Apply good habit to  code faster

There are many reasons to exercise yourself familiar with writing code optimization. When you apply these little tricks mastered above and turn it into a habit when writing T-SQL statement, you will avoid the risks that may occur when the database changes, while improving performance server's productivity by reducing network traffic flowing through. These simple tips will also help you make better use of server resources in processing the command.

Versatile storage procedures

Before entering the problem how to optimize storage process Versatile (Jack Of All Trades Stored Procedure - SP), we need to have a little concept of this type of procedure. Versatile storage procedures are procedures adopted many different parameters related to the procedures. Based on the parameters passed to, stored procedures versatile determine what records will be returned. Here is an example of a stored procedure versatile:
@SalesOrderID Int = NULL
, @ SalesOrderDetailID int = NULL
, @ CarrierTrackingNumber nvarchar (25) = NULL
SELECT * FROM AdventureWorks.Sales.SalesOrderDetail
(SalesOrderID = @SalesOrderID or @SalesOrderID IS NULL)
AND (SalesOrderDetailID = @SalesOrderDetailID or @SalesOrderDetailID IS NULL)
AND (CarrierTrackingNumber = @CarrierTrackingNumber or @CarrierTrackingNumber IS NULL)
Here SP JackOfAllTrades accepts three different parameters. All these parameters have a default value is NULL. When a value is passed, it will be used as a parameter in the WHERE clause to bind the records returned. Each parameter in the SP was used to build a complex WHERE clause contains the following logic in the WHERE clause for each parameter passed:
(<TableColumn> = @PARM or @PARM IS NULL)
Logic says if @PARM be on TV non-null value, it will bind returns records to ensure that <TableColumn> @PARM equal value.The second part of this condition is "@PARM IS NULL". This section means if no value @PARM passed (equal to NULL) does not bind data based on this parameter.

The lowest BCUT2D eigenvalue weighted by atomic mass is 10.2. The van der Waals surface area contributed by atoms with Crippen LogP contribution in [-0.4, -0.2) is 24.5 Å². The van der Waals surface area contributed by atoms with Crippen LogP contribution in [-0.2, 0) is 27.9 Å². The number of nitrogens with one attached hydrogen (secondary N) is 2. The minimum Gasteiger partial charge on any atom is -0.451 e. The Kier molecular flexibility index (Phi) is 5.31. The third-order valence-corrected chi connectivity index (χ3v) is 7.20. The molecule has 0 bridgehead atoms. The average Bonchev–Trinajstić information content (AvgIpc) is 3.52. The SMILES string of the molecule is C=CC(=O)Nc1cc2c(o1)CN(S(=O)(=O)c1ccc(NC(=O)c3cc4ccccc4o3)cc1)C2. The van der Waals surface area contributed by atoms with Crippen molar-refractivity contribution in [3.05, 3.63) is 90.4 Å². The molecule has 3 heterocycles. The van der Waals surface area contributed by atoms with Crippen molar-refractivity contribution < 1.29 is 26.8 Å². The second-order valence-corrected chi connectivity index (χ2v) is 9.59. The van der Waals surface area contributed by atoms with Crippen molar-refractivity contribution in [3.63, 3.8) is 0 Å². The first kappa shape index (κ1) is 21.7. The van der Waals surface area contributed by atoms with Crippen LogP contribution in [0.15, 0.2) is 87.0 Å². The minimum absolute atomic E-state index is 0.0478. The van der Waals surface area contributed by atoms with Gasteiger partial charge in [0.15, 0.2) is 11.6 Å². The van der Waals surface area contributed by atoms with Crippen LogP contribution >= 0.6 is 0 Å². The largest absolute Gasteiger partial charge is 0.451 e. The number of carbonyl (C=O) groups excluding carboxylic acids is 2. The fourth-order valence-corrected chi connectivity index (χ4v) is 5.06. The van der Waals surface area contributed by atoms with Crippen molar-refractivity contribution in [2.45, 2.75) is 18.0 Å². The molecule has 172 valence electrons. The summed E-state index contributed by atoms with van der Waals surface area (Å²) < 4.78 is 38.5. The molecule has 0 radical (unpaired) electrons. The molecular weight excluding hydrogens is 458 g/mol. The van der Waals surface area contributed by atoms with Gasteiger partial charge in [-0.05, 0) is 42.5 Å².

Check out the execution of JackOfAllTrades typical SP. Suppose we execute SP with the following command:
EXEC JackOfAllTrades @SalesOrderID = 43659
When running the command, execution plan looks like this:
Here you can find for each single parameter is passed on, the server decided to use manipulation "index scan". SP SELECT statement's unique binding @SalesOrderID column - a part of the clustered index key. You might think that SQL Server is smart enough to realize that handle versatile storage procedures by manipulating "search index" will be working faster than the index cluster. But as we can see on the execution plan, SQL server not so smart. Why?
When servers see conditions "@PARM IS NULL", it's like a constant for the SQL server. So server as yet no useful index processing conditions "(<TableColumn> = @ PARM1 or @ PARM1 IS NULL)" due to the constant is in the WHERE clause.Therefore, SQL server operation decided to use "scan index" to solve the problem. Stored procedures and more versatile parametric performance is reduced by the impact of the number of scans necessary actions for each parameter passed.

Discover caching scheme

You have to take advantage of the flow diagram on the cache yet? You have exploited the cache scheme to be? Your application only use them once or several times to take advantage? You have many cached diagram for the same query in the procedure cache at the same time? Gaps cached diagrams used is how much? Above are some of the questions you need answered to make sure you have optimized caching procedures and minimize the number of cache scheme which application created. There are a few minor problems in writing T-SQL statements to your cause SQL Server to perform more work to compile and cache the execution plan for the same code.